Confronted By The Word Of God

                “So Obadiah went to meet Ahab and told him, and Ahab went to meet Elijah, he said to him, “Is that you, you troubler of Israel?”  “I have not made trouble for Israel,” Elijah replied.  “But you and your father’s family have.  You have abandoned the Lord’s commands and have followed the Baals.  Now summon the people from all over Israel to meet me on Mt. Carmel.  And bring the four hundred and fifty prophets of Baal and the four hundred prophets of Asherah, who eat at Jezebel’s table.”  So Ahab sent word throughout all Israel and assembled the prophets on Mt. Carmel.  Elijah went before the people and said, “How long will you waver between two opinions?  If the Lord is God, follow Him; but if Ball is God, follow him.” But the people said nothing.”

                                                                                                                                                                1 Kings 18:16-21

                M. B. Van’t Veer in My God Is Yahweh, writes regarding Elijah that he is, as a Prophet of God, the embodiment of the Word of God to the people of Israel during the years of his ministry.  The New Testament book of Hebrews makes this truth clear, as well as applying it when it says, “In the past God spoke to our forefathers through the prophets at many times and in various ways, but in these last days He has spoken to us in His Son, whom He appointed heir of all things, and through whom He made the universe.” (Hebrews 1:1-2)  Elijah spoke to Ahab, and to all of Israel, not with his own authority, but with the authority that came from the Word of the Lord to God’s covenant people.  As one with such authority Elijah could then issue commands which were binding upon the King. 

                At the heart of the confrontation recorded for us in 1 Kings 18:16-21 is a dispute over who is causing trouble for the people of Israel.  They are suffering through a prolonged period of drought which came about at the word of Elijah.  Ahab accuses Elijah of being the troubler of Israel as a consequence.  If Elijah had just kept to himself, minding his own business then this trouble would not have come.  Isn’t this always the charge brought against those who prophetically proclaim God’s Word today?  If they would just keep to themselves, we think, then we would not have any trouble.  The reality is much more convicting.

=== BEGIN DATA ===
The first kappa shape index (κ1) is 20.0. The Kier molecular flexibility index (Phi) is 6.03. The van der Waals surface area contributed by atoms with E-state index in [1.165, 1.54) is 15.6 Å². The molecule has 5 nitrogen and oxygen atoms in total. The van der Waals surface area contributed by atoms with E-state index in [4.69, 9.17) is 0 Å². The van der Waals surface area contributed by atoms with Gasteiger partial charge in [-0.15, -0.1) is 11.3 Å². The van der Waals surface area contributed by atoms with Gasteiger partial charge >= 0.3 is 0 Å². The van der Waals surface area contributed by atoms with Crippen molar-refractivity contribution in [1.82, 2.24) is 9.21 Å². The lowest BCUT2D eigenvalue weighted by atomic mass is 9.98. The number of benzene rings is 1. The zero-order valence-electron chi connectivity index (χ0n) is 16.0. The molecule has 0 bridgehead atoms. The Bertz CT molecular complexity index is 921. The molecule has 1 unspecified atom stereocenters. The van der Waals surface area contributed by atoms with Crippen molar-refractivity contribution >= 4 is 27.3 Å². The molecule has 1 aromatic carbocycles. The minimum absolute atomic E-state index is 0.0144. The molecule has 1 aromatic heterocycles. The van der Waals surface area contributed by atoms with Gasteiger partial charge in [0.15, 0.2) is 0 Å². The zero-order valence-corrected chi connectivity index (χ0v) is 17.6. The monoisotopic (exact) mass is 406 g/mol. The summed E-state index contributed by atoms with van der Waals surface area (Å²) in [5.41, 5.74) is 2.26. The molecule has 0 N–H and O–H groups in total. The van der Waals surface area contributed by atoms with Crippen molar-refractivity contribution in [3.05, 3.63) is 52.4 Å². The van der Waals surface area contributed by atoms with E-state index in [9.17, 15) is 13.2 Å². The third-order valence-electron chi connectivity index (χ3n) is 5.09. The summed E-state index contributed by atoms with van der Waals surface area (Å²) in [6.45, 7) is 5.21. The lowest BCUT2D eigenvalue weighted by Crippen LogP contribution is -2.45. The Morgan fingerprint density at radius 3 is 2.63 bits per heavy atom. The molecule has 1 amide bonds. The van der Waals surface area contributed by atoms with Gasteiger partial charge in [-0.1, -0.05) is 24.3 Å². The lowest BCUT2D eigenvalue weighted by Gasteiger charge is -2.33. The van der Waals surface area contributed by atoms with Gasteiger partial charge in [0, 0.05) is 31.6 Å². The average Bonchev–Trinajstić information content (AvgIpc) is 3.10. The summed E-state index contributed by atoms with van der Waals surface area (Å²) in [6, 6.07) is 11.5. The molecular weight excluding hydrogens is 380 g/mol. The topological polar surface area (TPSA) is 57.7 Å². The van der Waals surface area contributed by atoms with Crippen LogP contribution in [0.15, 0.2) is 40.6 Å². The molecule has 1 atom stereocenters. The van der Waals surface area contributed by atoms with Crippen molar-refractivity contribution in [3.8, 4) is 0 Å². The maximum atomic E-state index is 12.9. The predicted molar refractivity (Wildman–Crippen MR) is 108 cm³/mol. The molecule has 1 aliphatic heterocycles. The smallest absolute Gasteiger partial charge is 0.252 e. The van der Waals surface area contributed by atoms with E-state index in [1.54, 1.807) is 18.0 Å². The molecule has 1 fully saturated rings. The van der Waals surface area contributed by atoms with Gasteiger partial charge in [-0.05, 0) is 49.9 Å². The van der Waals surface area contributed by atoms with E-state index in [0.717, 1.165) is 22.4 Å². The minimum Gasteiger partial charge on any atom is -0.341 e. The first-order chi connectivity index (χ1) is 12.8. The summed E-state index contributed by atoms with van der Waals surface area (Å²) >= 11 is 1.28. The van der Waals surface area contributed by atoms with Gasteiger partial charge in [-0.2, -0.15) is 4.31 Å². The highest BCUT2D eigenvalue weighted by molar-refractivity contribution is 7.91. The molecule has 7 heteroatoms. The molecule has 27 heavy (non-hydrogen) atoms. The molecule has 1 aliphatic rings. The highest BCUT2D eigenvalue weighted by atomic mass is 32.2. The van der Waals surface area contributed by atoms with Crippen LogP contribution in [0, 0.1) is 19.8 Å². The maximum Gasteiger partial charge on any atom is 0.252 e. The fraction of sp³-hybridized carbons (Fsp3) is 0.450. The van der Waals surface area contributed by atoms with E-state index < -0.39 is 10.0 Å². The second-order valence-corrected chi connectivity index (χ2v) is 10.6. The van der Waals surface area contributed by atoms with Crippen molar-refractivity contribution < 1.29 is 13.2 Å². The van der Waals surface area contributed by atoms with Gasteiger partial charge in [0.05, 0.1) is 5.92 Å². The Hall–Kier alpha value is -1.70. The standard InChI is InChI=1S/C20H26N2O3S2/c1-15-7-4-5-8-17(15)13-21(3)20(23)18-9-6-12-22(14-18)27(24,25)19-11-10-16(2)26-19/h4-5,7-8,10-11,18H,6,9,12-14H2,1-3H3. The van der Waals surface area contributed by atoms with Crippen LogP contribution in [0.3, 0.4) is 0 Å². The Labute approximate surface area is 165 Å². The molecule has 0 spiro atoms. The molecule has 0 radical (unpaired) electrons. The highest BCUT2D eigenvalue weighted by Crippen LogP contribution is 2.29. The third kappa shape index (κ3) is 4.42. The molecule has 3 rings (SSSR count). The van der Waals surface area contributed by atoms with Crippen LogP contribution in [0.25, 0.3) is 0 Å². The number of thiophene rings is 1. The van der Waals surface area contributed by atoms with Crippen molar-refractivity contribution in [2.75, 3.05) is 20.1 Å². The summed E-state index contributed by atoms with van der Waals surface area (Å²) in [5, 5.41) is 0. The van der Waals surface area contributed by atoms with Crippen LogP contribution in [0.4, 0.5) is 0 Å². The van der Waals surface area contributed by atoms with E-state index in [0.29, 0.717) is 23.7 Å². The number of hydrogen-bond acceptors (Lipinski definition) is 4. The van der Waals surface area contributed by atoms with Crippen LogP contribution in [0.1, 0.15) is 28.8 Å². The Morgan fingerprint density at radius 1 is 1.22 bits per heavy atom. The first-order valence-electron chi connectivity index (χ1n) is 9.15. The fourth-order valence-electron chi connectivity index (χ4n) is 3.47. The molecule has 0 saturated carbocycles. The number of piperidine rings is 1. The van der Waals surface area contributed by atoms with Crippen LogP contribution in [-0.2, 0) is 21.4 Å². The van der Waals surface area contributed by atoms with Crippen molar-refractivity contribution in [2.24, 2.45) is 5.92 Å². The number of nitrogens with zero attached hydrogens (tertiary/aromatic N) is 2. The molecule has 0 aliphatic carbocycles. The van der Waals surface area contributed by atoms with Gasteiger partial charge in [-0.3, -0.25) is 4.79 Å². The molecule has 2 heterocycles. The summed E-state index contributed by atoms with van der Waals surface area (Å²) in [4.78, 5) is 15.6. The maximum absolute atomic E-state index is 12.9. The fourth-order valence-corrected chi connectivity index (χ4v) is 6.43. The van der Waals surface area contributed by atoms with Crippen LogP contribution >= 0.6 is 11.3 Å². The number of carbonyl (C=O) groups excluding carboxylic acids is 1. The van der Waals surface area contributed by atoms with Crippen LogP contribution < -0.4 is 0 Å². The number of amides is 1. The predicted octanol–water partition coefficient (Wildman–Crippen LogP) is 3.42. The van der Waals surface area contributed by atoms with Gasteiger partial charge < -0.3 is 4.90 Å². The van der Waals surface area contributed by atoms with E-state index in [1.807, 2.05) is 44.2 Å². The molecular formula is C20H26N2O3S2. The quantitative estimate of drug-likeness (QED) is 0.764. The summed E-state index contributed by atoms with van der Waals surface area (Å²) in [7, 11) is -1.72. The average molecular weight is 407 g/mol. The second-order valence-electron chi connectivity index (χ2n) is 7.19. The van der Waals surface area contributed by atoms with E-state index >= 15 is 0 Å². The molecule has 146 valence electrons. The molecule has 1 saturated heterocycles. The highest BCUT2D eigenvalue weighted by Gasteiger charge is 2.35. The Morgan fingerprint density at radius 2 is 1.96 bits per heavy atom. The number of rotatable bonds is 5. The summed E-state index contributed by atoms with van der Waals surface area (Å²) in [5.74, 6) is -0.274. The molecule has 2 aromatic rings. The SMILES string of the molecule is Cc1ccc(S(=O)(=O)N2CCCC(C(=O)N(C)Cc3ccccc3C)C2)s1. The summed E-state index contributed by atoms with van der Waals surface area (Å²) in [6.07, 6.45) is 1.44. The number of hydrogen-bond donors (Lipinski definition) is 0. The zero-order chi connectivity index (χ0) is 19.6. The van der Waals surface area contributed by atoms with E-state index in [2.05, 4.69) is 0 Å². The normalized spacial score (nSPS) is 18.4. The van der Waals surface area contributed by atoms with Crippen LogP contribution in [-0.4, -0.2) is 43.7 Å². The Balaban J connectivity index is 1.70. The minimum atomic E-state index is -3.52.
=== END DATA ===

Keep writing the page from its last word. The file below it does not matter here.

Elijah rejects Ahab’s charge.  The reality is that the trouble that Israel is facing is the consequence of the rebellious unbelief of the King and His family.  Van’t Veer puts it this way.  “Ahab’s confession confronts us with another side of his sin, for he makes it clear that he refuses to discharge his duties as theocratic King.  The first thing this office involves is that the King is Israel’s “Shepherd,” who always leads “the Lord’s flock” in accordance with the Word of the One to whom the sheep belong.  This is just what Ahab refused to do.

                He refused to examine the great question raised in such a powerful way by Elijah’s appearance, the question illuminated by the light of Scripture.  He failed to help the people with this question, whereas he should have led the way in seeking an answer.  He never wanted to formulate the problem in its proper terms.” (Van’t Veer, My God Is Yahweh, Paideia  Press, St. Catherines, ON, 1980, p. 181)

                What Van’t Veer is pointing us to is Ahab’s calling as King which gave him the responsibility to lead God’s people in obedience to His Word.  The people of God were called to be a people living in obedience to the Word of God.  This is our calling today.  We are to live by faith, obediently following the Living Word wherever He leads us.  Elijah confronted Ahab on his refusal to obey God’s covenant call upon his life, to scripturally examine the Word that the prophets delivered so that he and God’s people could walk obediently with Him.  As I reflect upon this calling I see the King being called to function as a Pastor, or Shepherd for God’s people.  This meant that he was called to examine the Scriptures in order to determine God’s Word for His people.  Ahab was to be a man of the Word, just as all true leaders in the Church today must be people of the Word.  He must be a leader who applies the Word of God to the life of the Nation. 

                Israel’s only hope, and for that matter ours as well, could only be found in an obedient walking with God in His covenant.  For us today this calls us to obediently walk in faith in the Lord Jesus Christ.  God’s Word leads us to this faith by asking us a question, “How long will you waver between two opinions?”  We so often find ourselves in this place.  Who do we worship?  Who is our God?  These are the questions we must ask.  To answer them biblically holds the key to living eternally in the blessed life God has created us for.  Who do you worship?